The thing that catches the eye while travelling around the Eastern Ukraine is that the towns here are mostly young, to say so. As a rule, these towns were founded during the reign of the empress Catherine II. They are a little bit more than 2 centuries old that is a very short period in respect to history.
Lugansk is one of these towns that was founded by the decree of Catherine II in 1975. The starting point were small winter-abodes and khutors that were inhabited by the Cossacks mostly. The Russians, Serbs, Croats, and Bulgarians joined them later. The settlers from the left-bank Ukraine came as well. And the place was called Kamennuy Brod (Stone Ford). A powerful incentive to the emerging of the town near the river Lugan was the foundation of the first southern iron foundry. Its construction was a powerful push for the development of the town.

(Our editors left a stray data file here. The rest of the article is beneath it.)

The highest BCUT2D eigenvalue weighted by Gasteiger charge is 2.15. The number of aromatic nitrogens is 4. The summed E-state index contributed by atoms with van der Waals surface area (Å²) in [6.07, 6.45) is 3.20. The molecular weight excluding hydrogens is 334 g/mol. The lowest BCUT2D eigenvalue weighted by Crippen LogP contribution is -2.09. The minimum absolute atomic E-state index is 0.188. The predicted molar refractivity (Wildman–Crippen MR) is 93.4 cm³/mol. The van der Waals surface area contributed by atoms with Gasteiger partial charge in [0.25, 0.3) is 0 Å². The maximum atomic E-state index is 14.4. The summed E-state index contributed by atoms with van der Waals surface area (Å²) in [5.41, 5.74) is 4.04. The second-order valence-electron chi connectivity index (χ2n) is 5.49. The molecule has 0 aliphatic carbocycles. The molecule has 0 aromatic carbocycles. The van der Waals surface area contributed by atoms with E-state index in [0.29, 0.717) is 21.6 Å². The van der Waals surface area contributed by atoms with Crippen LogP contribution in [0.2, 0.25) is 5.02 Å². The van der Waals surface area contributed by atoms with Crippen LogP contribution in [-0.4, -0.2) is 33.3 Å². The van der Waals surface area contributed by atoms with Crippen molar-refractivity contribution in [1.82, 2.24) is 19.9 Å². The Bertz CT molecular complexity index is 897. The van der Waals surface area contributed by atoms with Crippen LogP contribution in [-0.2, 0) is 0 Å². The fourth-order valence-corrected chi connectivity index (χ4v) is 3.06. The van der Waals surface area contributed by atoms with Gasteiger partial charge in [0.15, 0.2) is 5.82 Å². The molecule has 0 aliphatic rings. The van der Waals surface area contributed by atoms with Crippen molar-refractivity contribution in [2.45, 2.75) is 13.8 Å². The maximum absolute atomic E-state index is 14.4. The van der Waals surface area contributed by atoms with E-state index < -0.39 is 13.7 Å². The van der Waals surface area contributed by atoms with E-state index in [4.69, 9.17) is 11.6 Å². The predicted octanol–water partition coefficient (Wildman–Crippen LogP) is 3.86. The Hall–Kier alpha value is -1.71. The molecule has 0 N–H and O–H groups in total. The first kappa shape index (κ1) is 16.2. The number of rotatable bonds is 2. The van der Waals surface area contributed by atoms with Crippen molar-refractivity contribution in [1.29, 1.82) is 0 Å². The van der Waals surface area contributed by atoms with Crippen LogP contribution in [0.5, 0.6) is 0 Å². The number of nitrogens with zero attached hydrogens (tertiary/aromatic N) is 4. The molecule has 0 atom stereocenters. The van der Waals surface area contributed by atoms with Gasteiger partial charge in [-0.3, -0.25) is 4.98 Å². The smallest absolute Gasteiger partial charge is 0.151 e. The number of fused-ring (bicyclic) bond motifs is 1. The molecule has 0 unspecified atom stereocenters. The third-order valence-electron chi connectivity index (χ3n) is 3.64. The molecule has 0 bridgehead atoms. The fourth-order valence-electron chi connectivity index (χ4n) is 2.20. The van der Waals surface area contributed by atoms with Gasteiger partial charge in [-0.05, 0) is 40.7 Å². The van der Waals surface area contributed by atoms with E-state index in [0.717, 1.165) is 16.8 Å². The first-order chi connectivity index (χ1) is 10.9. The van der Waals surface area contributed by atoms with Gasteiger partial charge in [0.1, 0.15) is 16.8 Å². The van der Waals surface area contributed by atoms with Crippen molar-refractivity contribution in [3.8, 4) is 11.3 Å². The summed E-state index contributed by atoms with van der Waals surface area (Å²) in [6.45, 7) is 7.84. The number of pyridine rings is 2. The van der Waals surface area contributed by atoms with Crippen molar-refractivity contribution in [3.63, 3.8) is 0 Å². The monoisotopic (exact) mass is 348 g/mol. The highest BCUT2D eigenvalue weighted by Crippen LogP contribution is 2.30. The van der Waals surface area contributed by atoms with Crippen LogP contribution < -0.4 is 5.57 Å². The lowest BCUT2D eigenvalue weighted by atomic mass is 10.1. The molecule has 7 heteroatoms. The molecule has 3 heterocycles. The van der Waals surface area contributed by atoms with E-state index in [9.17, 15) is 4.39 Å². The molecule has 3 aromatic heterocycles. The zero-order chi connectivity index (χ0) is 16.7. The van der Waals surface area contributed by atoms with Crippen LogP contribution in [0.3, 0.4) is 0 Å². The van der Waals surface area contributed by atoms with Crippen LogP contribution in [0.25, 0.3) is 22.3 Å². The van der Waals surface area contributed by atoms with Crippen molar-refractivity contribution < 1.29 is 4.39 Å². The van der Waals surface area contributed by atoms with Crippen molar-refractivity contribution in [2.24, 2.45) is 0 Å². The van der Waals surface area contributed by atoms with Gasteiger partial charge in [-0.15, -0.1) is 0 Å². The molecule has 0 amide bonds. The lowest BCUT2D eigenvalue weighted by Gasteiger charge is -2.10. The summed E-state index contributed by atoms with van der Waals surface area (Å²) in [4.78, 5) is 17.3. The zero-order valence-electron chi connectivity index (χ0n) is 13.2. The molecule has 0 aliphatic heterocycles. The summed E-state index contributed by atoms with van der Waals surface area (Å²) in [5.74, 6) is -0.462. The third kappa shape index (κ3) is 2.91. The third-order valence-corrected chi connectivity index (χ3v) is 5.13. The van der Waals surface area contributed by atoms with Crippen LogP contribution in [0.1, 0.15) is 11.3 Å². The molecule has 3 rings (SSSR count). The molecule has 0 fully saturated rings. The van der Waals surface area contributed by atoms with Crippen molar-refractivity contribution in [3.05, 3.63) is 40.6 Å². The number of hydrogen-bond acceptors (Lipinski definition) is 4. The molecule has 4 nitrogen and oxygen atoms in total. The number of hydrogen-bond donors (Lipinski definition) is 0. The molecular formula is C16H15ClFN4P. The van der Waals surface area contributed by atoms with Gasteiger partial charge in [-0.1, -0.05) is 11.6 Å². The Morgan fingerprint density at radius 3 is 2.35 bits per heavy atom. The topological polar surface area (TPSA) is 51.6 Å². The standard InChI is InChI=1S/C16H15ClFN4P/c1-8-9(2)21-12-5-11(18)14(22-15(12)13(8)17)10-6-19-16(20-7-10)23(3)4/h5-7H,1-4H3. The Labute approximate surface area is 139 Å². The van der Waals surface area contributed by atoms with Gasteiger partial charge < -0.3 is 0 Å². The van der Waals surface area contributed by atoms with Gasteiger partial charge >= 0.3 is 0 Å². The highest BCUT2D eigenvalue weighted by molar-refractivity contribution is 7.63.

It is not a surprise that a big part of the sights of this town are connected with metal production; let’s just have a look at its background. For example, every Lugansk resident will tell you where the monument to a smelter is. It depicts a smelter and a canon made of cast-iron. The monument is located on a place of honour – near the building of the Executive Committee of the City.
However, Lugansk is famous not only for its factories. Probably, not so many people know that the town is a motherland for an outstanding lexicographer and writer V. Dal. Dal, who wrote an explanatory dictionary that we use up to now. The townspeople succeed to keep a small house that is located in one of the industrial zones, where this outstanding person was born and grown up. Now in the house there is a museum, devoted to Dals life and work.
For the tourists, who are fond of ancient monuments, there is a possibility to visit a unique park of Polovtsian stelae. One may enjoy the largest Ukrainian collection of stone statues of XI-XII there. The statues are depicting both women and men-warriors. These sculptures were placed on the top of mounds by the ancient tribes.